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Thursday, March 31, 2016

Berlin ... and Beyond

By Paul Acquaro

This set of reviews began with a working title of 'Berlin!', but as time went on, the scope crept ... 

Gebhard Ullmann's Basement Research - Hat and Shoes (Between the Lines, 2015) ****½

An absolute gem, this album is from way back in 2015, and to only get to it now is a bit of a crime on my part. Gebhard Ullman, a woodwind player who splits his time between Berlin and New York, has had this project Basement Research since the early 90s. The group's most recent incarnation is saxophonist Julian Argüelles, trombonist Steve Swell, bassist Pascal Niggenkemper and drummer Gerald Cleaver.

The songs are complex, but also whimsical, and straddle a line between free and composed. From the opener 'Trinidad Walks', which starts with an atmospheric drum passage leads into an upbeat looping melody played by both sax and trombone. Tension is created by countermelody and percussive polyrhythms and leads finally to a well-defined section of free playing. 'Wo bitte geht's zu den Hackeschen Höfen' Picks up with a frantic melody that then intersperses extra-musical sounds with contrasting tempos.

While I could go on, it may be best to simply say Hat and Shoes is a cohesive and brilliantly executed set from Ullman. Swell's thoughtful and joyful work on trombone (check out the intro to 'Flutist with Basement Research'), along with Niggenkemper's powerful bass lines and Cleaver's inventive drumming make this a truly enjoyable album.

Fusk - Sieben Acht Gute Nacht (Fortune, 2015) ****

German woodwind player Rudi Mahall first came to my attention at a Globe Unity show in Potsdam, Germany a few years ago. Then, I was able to catch him playing with both Die Enttäuschung and Soko Steidle. In all settings his playing stands out - typically he's on bass clarinet and his playing is effusive, melodic and passionate. Following these groups led me to his excellent woodwind leaning group Fusk.

Fusk features bassist Andreas Lang, drummer Kasper Tom Christiansen, saxophonist Philipp Gropper, and Mahall. This recording on Fortune, Sieben Acht Gute Nacht (Seven Eight Good Night) follows two previous albums on the Why Play Jazz label and features versions of the charts that appear on those albums. But of course, at any given performance, a tune will change, often morphing into something altogether different. Take for example the track 'Music 1.0', the knotty and akimbo head of the song is played pretty much like the track on their studio recording 'Super Kaspar', but as the move into the meaty improv section, the night takes them in new directions.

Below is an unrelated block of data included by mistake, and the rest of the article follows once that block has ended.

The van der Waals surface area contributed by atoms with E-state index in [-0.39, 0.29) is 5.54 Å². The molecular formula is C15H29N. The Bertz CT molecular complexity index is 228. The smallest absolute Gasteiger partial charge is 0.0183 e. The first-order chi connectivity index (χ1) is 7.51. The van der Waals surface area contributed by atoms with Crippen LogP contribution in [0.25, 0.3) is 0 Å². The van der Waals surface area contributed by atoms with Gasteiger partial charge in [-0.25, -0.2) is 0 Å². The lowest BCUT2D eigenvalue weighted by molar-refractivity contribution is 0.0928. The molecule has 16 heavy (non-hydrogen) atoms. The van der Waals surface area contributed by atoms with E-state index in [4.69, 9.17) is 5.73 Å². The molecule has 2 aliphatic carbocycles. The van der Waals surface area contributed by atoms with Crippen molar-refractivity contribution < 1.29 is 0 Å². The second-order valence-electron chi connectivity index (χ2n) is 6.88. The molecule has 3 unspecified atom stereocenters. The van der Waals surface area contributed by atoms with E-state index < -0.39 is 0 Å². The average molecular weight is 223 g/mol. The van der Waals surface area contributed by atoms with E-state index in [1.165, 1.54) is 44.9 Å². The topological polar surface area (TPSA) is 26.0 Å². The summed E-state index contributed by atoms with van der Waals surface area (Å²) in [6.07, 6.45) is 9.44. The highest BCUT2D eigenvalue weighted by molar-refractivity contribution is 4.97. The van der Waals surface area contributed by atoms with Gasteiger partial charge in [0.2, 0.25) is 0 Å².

To my ears, Fusk's music is comparable to the classic model of free jazz laid out by Ornette Coleman - catchy, often tricky melodic lines and up-tempo tunes that will spin off in different directions, but always adhere to an internal logic.

This live recording, made in Warsaw at Pardon in 2012 captures the band in excellent form.

Soko Steidle - Played Ellington (Jazzwerkstatt, 2015) ****

Perhaps one of Berlin's busiest drummers, Oliver Steidle's own group Soko Steidle has released several albums on Jazzwekstatt over the years. His group contains - barely - the ebullient bass clarinet work of Rudi Mahall, saxophonist Henrick Waldsdorf and bassist Jan Roder.

SOKO is an acronym is German that stands for 'special command', a police investigative unit. However, Steidle's group here is not really investigating Duke Ellington's songbook that deeply - perhaps they all have indeed played Ellington before, but aside from playing with the song titles, this long-standing group is doing what it does best: playing an energetic brand of free jazz.

Don't expect a big band sound or even that swinging of an approach. Here the 'Take the A Train', becomes 'Took the A-Tain' and it has certainly switched tracks. Ostensibly mashed up with the Moods - both indigo and sentimental - the whole title here is "Took the 'A' Train / Mut Indigo / In a Sentimental Mut," one will be a bit lost trying to hear the original songs, but feeling the connection is easy. With squiggly melodic lines and a constant and infectious pulse, the group simply makes great music. Mahal and Waldorf are always inventive, playing off of each other's ideas, Roder an anchor and Steidel a brilliant instigator.

It isn't your real book's 'Take The A-Train', rather, this is a free date that highlight the deep affinity and musical conception that these players share.

Ganelin Trio Priority - Solution (Fortune, 2015) ****

I first encountered the Ganelin Trio at the Jazzwerkstatt Peitz festival - at an afternoon concert in the church in the middle of the historic East German town. Skirting the edges of free improvisation and classical, for me, the trio's riveting set was the perfect introduction. Vyacheslav Ganelin is a veteran pianist who resides in Israel and his current trio,  Ganelin Trio Priority consists of Ganelin on keys, Petras Vysniauskas on saxophone, and - here's the other German connection - Klaus Kugel on drums. 

The trio has a big, flowing sound and the simultaneous playing of piano and synthesizer fleshes out the sound even more, with washes of texture and color filling in all the gaps. Tracks like 'Solution part 2' feature dense sections of the trio playing full at full force, augmented by electronic textures. The rhythmic punctuating in part 2 contrary nicely with the legato crescendos in part 4, which is all carried nicely by Vysniauskas's melodic sax.

The album was recorded on November 13th, 2010 at the Zoglau3 – Raum für Musik club in Taubenbach / Reut (Germany)

Excellent music!